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Trump’s 19th Century Foreign Policy


By Hunter Wallace

It sounds too good to be true:

“He has three key arguments that he returns to time and again over the past 30 years. He is deeply unhappy with America’s military alliances and feels the United States is overcommitted around the world. He feels that America is disadvantaged by the global economy. And he is sympathetic to authoritarian strongmen. Trump seeks nothing less than ending the U.S.-led liberal order and freeing America from its international commitments.

Trump has been airing such views on U.S. foreign policy for some time. He even spent $100,000 on a full-page ad in the New York Times in 1987 that had a message remarkably similar to what he is saying today …

Trump’s starting point and defining emotion on foreign policy is anger—not at America’s enemies, but at its friends. In a lengthy interview with Playboy magazine in 1990, Trump was asked what would a President Trump’s foreign policy be like. He answered: “He would believe very strongly in extreme military strength. He wouldn’t trust anyone. He wouldn’t trust the Russians; he wouldn’t trust our allies; he’d have a huge military arsenal, perfect it, understand it. Part of the problem is that we’re defending some of the wealthiest countries in the world for nothing. … We’re being laughed at around the world, defending Japan.”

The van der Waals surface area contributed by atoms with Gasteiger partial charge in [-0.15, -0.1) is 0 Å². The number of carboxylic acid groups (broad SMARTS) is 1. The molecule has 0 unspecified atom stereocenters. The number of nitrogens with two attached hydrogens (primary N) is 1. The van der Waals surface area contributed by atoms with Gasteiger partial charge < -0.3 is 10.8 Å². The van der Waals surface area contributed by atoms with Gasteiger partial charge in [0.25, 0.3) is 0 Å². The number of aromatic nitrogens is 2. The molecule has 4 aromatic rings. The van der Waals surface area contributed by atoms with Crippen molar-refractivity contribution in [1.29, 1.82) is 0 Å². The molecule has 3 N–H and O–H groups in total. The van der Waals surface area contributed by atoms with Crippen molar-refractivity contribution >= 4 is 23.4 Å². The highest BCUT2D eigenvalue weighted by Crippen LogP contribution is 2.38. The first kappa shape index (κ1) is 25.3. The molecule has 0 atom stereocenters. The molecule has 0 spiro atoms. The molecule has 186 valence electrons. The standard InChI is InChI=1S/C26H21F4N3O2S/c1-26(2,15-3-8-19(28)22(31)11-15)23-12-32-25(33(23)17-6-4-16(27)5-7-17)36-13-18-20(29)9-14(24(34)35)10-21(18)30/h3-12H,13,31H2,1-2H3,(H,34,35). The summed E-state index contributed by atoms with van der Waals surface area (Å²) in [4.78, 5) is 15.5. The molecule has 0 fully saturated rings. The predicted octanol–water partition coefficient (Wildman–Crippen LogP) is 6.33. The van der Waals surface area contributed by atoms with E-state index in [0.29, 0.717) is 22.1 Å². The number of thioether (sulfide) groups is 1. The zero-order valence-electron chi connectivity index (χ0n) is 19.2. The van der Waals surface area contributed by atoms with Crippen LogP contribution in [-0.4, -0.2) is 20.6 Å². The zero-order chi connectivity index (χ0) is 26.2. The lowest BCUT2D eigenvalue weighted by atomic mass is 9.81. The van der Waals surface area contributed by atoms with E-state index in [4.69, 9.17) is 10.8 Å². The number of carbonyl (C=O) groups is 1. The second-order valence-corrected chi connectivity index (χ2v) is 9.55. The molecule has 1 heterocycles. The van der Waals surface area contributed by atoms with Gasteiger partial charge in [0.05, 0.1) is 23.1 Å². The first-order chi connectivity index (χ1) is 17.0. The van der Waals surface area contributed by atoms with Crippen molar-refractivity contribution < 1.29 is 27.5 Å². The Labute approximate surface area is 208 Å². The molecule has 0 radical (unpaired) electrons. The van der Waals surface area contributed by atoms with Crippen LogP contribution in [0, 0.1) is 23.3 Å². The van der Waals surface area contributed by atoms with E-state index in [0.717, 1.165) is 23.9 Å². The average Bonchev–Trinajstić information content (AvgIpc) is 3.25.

He then elaborated on his skepticism of allies. “We Americans are laughed at around the world for losing a hundred and fifty billion dollars year after year, for defending wealthy nations for nothing, nations that would be wiped off the face of the earth in about 15 minutes if it weren’t for us. Our ‘allies’ are making billions screwing us.”

If this is true, Trump would be free to cut loose our so-called “democratic” allies in Europe and the ripple effects of a Trump victory would seriously undermine the various PC leftist tyrannies in places like the UK, France and Germany.